You might not have heard of two-time Comrades Marathon winner Lindsay Weight, nor are you probably aware that the South African sports scientist this month mysteriously died at the age of 44. An investigation has been launched to determine what happened before she collapsed in front of her home computer. She reportedly was training for an Ironman competition at the time.
Weight was a college student in 1983 when she entered the rigorous 56-mile (90k) ultramarathon and won it in 7:12:56, earning the first gold medal for a woman in a race that dates back to 1921. She broke her own record, coming in under seven hours, the following year. She competed at Comrades for another nine years before turning to race commentator. Over time, she became as well known for sharing her personal experiences and professional advice with South African college students and radio and television audiences.
Weight was candid about her life, including her battles with overtraining. In Tim Noakes’ 2001 book The Lore of Running, she lamented all the “unnecessary miles” that later limited her running opportunities. “I could live with my extravagance if all those miles had been good ones, but many of them were just the endless foot slog of a neurotic fixated on her logbook,” she said.
Runners suffer from overtraining when they repeatedly don’t allow enough recuperation between hard workouts. Mileage is relative; but there’s a reason to rest weary bodies, whether following a training schedule for beginner, intermediate or advanced levels.
There’s plenty of information online and in books about this common phenomenon. One well-known expert, Pete Pfitzinger, lists numerous signs that you aren’t getting enough rest from running. Here are five of the most common:
- Trouble sleeping;
- Frequent colds;
- Increased resting heart rate and resting blood pressure;
- Decline in racing and training times; and
- Dwindling enthusiasm for running.
There are others, too, such as a lack of appetite, irritability and depression and, for women, changes in the menstrual cycle. But the five listed above are special in that most of us run precisely to prevent them. We generally sleep better if we exercise regularly and build up immunities to ward off colds and other infections. We smile when the nurse at the doctor’s office compliments our low pulse rate and asks: “Are you a runner?” Many of us compete in local races and therefore hope to improve our times. And, of course, we look forward to running.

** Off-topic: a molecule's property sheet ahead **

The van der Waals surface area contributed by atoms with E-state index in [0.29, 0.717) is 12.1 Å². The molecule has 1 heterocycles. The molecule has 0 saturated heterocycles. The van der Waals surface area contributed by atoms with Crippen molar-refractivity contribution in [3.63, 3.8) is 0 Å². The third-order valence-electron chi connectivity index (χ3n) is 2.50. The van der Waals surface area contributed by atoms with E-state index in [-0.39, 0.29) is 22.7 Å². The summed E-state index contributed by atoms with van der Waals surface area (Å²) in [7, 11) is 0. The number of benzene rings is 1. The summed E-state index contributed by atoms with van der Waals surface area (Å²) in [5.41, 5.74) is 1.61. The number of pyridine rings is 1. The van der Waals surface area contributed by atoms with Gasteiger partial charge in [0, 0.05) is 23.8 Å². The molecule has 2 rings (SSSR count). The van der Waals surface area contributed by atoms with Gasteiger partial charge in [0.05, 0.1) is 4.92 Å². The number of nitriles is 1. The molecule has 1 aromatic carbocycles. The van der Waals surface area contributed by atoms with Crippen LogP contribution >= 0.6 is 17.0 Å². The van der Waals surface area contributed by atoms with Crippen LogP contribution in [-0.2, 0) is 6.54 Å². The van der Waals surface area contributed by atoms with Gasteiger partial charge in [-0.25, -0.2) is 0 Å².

So what should you do if this article is sounding eerily familiar?
Pfitzinger suggests sufferers “reestablish a positive balance between buildup and breakdown. You can only accomplish this by reducing your training (shudder).” That reduction might last longer than anticipated. “How long it takes to recover depends on how deep a hole you have dug,” he writes. “Overtraining can typically be remedied in 10 to 14 days. Long-term overtraining syndrome or staleness, however, may require several months for full recovery. Fortunately, long-term overtraining syndrome is relatively rare, and usually is related to additional stresses such as eating disorders or anemia.”
That last point is important. Proper nutrition is a key component of running. You need to be eating the right foods and in the proper amounts, even if weight loss is one of your running goals. You also need to drink enough water throughout the day. Lindsay Weight reportedly battled an eating disorder during her lifetime—a condition some speculate contributed to her competitive decline. It remains to be seen if it also eventually contributed to her death.